Do you welcome the placebo effect? We do…here’s why

Welcome The Placebo Effect

Placebo : a medicine or procedure prescribed for the psychological benefit to the patient rather than for any physiological effect.

I know many people who are inherently suspicious of the placebo effect. They want a proper medicine complete with side effects that does stuff to your body and mind. They don’t like the idea that they could be “fooled” by a powerless pill and that, if it works, it suggests they were making it up in the first place.

My personal opinion is that if it works, it works.  

I have long been aware of my placebo relationship with visiting my GP. I am generally robustly healthy and do not use much of their time. There are occasions, however, when I experience symptoms, real symptoms, and I need to get them checked out. After a brief consultation, and my trusted GP advising me that I am not actually dying, it is amazing how the symptoms go quite rapidly. They were real enough but someone taking an interest, listening to me and reassuring me is often enough to see them disappear.

I see the placebo effect as a super booster for whatever I wish to commit to.

I am aware of and embrace the placebo effect in personal and psychological development. In fact I see it as a super booster for whatever I wish to commit to.

When I commit to do something that could possibly impact my mental or emotional health positively I am already starting the placebo effect off. The moment I start whatever initiative I have in mind I am already choosing to do something positive for myself. The placebo effect likes that and uses that to good effect in my mind. It increases the immediate impact of whatever I decide to try, and increases my chances of following through thus helping to build a healthy habit.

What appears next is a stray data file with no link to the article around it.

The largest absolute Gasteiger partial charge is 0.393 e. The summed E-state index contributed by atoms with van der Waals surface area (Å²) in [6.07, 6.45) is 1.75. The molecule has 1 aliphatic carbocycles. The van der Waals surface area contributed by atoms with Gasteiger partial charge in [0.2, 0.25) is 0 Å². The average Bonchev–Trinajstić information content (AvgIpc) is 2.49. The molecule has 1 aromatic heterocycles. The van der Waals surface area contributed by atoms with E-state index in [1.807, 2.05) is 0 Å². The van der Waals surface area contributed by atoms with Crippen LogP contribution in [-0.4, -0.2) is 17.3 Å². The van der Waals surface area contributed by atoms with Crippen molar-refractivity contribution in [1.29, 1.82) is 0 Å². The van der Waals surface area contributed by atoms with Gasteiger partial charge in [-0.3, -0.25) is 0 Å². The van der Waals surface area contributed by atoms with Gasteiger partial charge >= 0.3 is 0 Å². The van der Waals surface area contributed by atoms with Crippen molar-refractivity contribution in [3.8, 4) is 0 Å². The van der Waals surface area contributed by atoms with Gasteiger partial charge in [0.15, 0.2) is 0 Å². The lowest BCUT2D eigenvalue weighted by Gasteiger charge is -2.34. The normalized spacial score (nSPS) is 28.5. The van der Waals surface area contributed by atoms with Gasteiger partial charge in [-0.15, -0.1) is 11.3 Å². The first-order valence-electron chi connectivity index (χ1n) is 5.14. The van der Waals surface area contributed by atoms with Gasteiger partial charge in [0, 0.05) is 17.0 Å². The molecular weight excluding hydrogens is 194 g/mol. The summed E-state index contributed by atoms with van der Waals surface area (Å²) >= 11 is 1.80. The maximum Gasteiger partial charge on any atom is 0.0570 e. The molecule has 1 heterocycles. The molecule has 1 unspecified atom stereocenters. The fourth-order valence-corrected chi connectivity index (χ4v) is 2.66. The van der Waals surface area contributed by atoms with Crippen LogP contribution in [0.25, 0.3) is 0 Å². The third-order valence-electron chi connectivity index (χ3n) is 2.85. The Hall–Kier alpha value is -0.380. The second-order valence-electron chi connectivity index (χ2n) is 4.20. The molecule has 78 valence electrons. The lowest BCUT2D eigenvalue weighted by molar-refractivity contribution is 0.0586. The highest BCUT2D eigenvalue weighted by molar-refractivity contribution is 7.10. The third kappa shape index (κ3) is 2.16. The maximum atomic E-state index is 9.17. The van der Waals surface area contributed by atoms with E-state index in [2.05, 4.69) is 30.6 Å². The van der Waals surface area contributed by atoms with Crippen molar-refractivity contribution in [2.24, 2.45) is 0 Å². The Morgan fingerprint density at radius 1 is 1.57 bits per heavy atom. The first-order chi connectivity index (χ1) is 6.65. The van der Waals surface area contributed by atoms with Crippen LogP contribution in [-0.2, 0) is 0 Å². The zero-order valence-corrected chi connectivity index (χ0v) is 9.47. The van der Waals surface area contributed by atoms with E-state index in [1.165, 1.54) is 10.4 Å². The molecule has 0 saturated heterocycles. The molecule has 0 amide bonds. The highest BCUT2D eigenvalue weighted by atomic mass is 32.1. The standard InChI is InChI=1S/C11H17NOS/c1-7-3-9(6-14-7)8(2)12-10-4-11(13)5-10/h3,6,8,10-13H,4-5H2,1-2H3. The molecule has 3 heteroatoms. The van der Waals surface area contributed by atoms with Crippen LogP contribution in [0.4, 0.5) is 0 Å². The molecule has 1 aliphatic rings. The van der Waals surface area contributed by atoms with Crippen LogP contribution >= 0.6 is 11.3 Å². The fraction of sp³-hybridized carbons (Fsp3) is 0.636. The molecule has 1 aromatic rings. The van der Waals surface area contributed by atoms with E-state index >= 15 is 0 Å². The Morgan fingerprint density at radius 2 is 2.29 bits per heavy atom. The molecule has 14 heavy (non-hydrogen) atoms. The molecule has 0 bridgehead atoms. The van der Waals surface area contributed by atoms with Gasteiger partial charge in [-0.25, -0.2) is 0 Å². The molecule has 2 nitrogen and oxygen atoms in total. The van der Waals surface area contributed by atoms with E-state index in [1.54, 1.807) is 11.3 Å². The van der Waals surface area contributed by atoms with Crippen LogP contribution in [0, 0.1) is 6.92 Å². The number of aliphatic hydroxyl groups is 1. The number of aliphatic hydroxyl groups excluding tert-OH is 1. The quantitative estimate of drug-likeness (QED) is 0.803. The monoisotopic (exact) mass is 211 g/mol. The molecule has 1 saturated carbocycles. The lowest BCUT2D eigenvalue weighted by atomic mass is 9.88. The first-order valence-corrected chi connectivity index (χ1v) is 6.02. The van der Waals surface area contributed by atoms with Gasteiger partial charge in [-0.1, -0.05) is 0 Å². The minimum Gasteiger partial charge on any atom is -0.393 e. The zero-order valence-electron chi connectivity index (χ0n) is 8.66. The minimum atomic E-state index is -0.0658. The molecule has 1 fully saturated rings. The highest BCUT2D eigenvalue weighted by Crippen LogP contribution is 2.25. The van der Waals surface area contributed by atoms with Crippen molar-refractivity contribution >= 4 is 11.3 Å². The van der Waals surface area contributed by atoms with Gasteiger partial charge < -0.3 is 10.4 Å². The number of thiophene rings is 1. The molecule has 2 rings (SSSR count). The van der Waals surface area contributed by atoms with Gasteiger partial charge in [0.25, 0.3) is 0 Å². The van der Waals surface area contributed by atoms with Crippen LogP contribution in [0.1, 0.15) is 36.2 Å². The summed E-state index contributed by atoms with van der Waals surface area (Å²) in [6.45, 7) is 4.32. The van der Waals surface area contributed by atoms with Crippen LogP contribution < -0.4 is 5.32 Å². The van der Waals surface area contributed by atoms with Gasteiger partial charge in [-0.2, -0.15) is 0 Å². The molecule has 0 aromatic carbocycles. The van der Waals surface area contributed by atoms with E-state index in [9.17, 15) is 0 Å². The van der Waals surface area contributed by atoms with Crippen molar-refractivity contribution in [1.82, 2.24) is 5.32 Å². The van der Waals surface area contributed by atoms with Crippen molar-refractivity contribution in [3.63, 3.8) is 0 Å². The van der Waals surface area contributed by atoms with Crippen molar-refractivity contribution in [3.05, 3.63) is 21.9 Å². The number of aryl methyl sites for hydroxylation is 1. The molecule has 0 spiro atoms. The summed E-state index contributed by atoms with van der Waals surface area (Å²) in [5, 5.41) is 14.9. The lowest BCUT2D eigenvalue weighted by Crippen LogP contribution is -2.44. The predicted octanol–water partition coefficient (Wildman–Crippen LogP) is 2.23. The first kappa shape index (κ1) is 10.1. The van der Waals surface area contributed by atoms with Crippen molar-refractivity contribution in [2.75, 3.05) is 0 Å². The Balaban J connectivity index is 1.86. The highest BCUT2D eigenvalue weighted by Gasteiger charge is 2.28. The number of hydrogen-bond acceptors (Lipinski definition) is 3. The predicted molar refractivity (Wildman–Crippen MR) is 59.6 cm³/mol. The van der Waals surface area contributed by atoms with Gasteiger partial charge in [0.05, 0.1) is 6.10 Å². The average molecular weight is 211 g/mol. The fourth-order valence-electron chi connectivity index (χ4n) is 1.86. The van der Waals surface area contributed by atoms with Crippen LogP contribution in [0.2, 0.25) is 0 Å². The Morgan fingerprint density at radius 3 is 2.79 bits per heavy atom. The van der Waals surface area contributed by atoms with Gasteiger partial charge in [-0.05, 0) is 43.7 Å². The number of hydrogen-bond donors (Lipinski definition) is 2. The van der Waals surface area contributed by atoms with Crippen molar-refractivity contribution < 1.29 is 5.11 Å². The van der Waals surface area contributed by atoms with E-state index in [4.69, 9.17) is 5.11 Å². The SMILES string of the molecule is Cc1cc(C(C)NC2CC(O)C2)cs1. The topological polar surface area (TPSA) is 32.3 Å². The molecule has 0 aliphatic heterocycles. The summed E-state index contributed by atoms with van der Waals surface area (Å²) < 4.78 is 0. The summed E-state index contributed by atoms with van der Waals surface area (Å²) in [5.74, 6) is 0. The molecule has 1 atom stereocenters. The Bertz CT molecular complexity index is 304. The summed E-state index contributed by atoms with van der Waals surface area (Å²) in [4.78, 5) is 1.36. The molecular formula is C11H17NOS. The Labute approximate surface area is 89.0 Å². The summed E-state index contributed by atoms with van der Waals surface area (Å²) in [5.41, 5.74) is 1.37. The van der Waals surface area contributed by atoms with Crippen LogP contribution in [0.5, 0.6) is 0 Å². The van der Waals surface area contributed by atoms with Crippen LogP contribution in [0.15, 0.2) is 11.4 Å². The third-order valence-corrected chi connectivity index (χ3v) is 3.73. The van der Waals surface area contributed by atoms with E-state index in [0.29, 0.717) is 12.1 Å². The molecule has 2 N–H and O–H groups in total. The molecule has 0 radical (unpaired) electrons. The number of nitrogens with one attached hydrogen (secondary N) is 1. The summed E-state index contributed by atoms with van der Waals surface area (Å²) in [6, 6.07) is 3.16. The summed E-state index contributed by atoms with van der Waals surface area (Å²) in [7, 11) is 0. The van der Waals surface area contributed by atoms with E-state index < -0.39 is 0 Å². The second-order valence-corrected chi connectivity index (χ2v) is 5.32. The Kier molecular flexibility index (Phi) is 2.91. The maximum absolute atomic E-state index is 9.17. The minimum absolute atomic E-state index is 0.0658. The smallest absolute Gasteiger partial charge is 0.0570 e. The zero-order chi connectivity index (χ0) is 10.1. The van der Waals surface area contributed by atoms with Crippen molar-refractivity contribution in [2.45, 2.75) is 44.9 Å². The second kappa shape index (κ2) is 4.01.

Awareness and being mindful

I am not necessarily talking about mindfulness, as in meditation. I am talking about being mindful and aware of why I am doing something. 

I am very good at building healthy habits. There is, however, a danger that as they become habitual they simply become just something I do each day. As a result I become less aware and less mindful of the change I was making and why I made it. If that becomes the case then the placebo effect reduces and I increase the possibility of discontinuing something that was going to have a positive effect.

In our workshops we teach many practices and strategies that we hope will become healthy habits. Our mental health development site, Inner Calm, is packed with them. As I have written about before, we always start with awareness. Awareness then gives us choice and then we can start to build habits.

Awareness comes first.

So if you want to make a change. If you want to build a new healthy habit in your life, start with awareness and welcome the placebo effect in. It’s all good.


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